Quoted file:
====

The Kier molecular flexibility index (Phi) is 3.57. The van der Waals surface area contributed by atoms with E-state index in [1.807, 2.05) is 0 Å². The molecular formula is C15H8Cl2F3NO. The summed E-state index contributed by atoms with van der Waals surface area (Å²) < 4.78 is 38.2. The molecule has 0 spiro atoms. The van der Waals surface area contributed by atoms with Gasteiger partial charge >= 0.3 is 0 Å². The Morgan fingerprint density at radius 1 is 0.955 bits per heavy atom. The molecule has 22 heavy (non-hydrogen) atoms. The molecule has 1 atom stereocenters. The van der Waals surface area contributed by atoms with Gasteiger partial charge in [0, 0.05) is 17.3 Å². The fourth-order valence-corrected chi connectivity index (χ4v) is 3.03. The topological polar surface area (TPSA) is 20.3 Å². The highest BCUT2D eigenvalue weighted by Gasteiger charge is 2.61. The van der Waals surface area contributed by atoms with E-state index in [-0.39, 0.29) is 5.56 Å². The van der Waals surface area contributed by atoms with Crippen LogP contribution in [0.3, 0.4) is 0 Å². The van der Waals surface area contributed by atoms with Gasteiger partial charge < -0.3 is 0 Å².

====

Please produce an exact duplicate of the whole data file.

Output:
The Kier molecular flexibility index (Phi) is 3.57. The van der Waals surface area contributed by atoms with E-state index in [1.807, 2.05) is 0 Å². The molecular formula is C15H8Cl2F3NO. The summed E-state index contributed by atoms with van der Waals surface area (Å²) < 4.78 is 38.2. The molecule has 0 spiro atoms. The van der Waals surface area contributed by atoms with Gasteiger partial charge >= 0.3 is 0 Å². The Morgan fingerprint density at radius 1 is 0.955 bits per heavy atom. The molecule has 22 heavy (non-hydrogen) atoms. The molecule has 1 atom stereocenters. The van der Waals surface area contributed by atoms with Gasteiger partial charge in [0, 0.05) is 17.3 Å². The fourth-order valence-corrected chi connectivity index (χ4v) is 3.03. The topological polar surface area (TPSA) is 20.3 Å². The highest BCUT2D eigenvalue weighted by Gasteiger charge is 2.61. The van der Waals surface area contributed by atoms with E-state index in [-0.39, 0.29) is 5.56 Å². The van der Waals surface area contributed by atoms with Crippen LogP contribution in [0.3, 0.4) is 0 Å². The van der Waals surface area contributed by atoms with Gasteiger partial charge < -0.3 is 0 Å².